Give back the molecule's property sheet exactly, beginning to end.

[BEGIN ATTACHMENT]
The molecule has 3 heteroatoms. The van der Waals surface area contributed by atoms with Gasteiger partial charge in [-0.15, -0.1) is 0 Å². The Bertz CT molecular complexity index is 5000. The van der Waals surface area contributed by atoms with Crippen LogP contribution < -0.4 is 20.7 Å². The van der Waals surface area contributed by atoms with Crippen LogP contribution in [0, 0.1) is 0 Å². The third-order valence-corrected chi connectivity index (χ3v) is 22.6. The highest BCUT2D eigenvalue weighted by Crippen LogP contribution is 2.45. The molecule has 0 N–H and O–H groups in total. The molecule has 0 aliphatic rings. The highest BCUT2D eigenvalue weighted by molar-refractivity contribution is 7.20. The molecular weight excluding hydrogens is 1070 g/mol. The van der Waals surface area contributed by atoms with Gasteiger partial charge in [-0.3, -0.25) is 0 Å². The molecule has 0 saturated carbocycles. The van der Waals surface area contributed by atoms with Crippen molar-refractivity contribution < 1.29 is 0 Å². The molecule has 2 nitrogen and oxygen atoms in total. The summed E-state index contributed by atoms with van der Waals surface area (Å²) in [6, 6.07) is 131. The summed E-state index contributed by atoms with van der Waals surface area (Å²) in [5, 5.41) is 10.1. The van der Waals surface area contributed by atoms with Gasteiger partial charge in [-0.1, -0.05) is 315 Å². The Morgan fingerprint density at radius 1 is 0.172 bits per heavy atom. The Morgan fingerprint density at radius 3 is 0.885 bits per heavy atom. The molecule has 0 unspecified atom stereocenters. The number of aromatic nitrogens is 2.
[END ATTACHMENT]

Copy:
The molecule has 3 heteroatoms. The van der Waals surface area contributed by atoms with Gasteiger partial charge in [-0.15, -0.1) is 0 Å². The Bertz CT molecular complexity index is 5000. The van der Waals surface area contributed by atoms with Crippen LogP contribution < -0.4 is 20.7 Å². The van der Waals surface area contributed by atoms with Crippen LogP contribution in [0, 0.1) is 0 Å². The third-order valence-corrected chi connectivity index (χ3v) is 22.6. The highest BCUT2D eigenvalue weighted by Crippen LogP contribution is 2.45. The molecule has 0 N–H and O–H groups in total. The molecule has 0 aliphatic rings. The highest BCUT2D eigenvalue weighted by molar-refractivity contribution is 7.20. The molecular weight excluding hydrogens is 1070 g/mol. The van der Waals surface area contributed by atoms with Gasteiger partial charge in [-0.3, -0.25) is 0 Å². The molecule has 0 saturated carbocycles. The van der Waals surface area contributed by atoms with Crippen molar-refractivity contribution < 1.29 is 0 Å². The molecule has 2 nitrogen and oxygen atoms in total. The summed E-state index contributed by atoms with van der Waals surface area (Å²) in [6, 6.07) is 131. The summed E-state index contributed by atoms with van der Waals surface area (Å²) in [5, 5.41) is 10.1. The van der Waals surface area contributed by atoms with Gasteiger partial charge in [-0.1, -0.05) is 315 Å². The Morgan fingerprint density at radius 1 is 0.172 bits per heavy atom. The Morgan fingerprint density at radius 3 is 0.885 bits per heavy atom. The molecule has 0 unspecified atom stereocenters. The number of aromatic nitrogens is 2.